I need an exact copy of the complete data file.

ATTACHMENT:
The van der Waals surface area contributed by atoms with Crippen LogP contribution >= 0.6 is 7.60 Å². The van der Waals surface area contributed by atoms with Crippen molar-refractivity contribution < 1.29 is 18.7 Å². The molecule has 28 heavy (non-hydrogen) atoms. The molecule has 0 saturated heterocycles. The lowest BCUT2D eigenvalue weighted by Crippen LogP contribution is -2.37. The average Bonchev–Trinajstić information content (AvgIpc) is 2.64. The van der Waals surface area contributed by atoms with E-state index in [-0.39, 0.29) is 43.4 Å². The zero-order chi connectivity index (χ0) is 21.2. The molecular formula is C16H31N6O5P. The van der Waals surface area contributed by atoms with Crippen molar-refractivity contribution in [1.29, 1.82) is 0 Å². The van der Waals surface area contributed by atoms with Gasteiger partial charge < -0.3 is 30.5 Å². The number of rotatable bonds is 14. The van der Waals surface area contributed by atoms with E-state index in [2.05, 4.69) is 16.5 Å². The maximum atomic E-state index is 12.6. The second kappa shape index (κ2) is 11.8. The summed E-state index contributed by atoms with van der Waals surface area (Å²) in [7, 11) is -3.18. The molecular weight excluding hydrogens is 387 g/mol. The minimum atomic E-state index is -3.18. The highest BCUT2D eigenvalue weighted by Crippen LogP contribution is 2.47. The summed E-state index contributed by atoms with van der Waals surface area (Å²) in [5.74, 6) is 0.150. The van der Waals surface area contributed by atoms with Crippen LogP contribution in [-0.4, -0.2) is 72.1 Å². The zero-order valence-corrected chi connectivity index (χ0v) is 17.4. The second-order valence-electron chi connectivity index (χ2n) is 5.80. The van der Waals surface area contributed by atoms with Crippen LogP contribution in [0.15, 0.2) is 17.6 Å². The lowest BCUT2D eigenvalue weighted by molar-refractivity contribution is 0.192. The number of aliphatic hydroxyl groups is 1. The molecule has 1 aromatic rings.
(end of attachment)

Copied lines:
The van der Waals surface area contributed by atoms with Crippen LogP contribution >= 0.6 is 7.60 Å². The van der Waals surface area contributed by atoms with Crippen molar-refractivity contribution < 1.29 is 18.7 Å². The molecule has 28 heavy (non-hydrogen) atoms. The molecule has 0 saturated heterocycles. The lowest BCUT2D eigenvalue weighted by Crippen LogP contribution is -2.37. The average Bonchev–Trinajstić information content (AvgIpc) is 2.64. The van der Waals surface area contributed by atoms with E-state index in [-0.39, 0.29) is 43.4 Å². The zero-order chi connectivity index (χ0) is 21.2. The molecular formula is C16H31N6O5P. The van der Waals surface area contributed by atoms with Crippen molar-refractivity contribution in [1.29, 1.82) is 0 Å². The van der Waals surface area contributed by atoms with Gasteiger partial charge < -0.3 is 30.5 Å². The number of rotatable bonds is 14. The van der Waals surface area contributed by atoms with E-state index in [2.05, 4.69) is 16.5 Å². The maximum atomic E-state index is 12.6. The second kappa shape index (κ2) is 11.8. The summed E-state index contributed by atoms with van der Waals surface area (Å²) in [7, 11) is -3.18. The molecular weight excluding hydrogens is 387 g/mol. The minimum atomic E-state index is -3.18. The highest BCUT2D eigenvalue weighted by Crippen LogP contribution is 2.47. The summed E-state index contributed by atoms with van der Waals surface area (Å²) in [5.74, 6) is 0.150. The van der Waals surface area contributed by atoms with Crippen LogP contribution in [-0.4, -0.2) is 72.1 Å². The zero-order valence-corrected chi connectivity index (χ0v) is 17.4. The second-order valence-electron chi connectivity index (χ2n) is 5.80. The van der Waals surface area contributed by atoms with Crippen LogP contribution in [0.15, 0.2) is 17.6 Å². The lowest BCUT2D eigenvalue weighted by molar-refractivity contribution is 0.192. The number of aliphatic hydroxyl groups is 1. The molecule has 1 aromatic rings.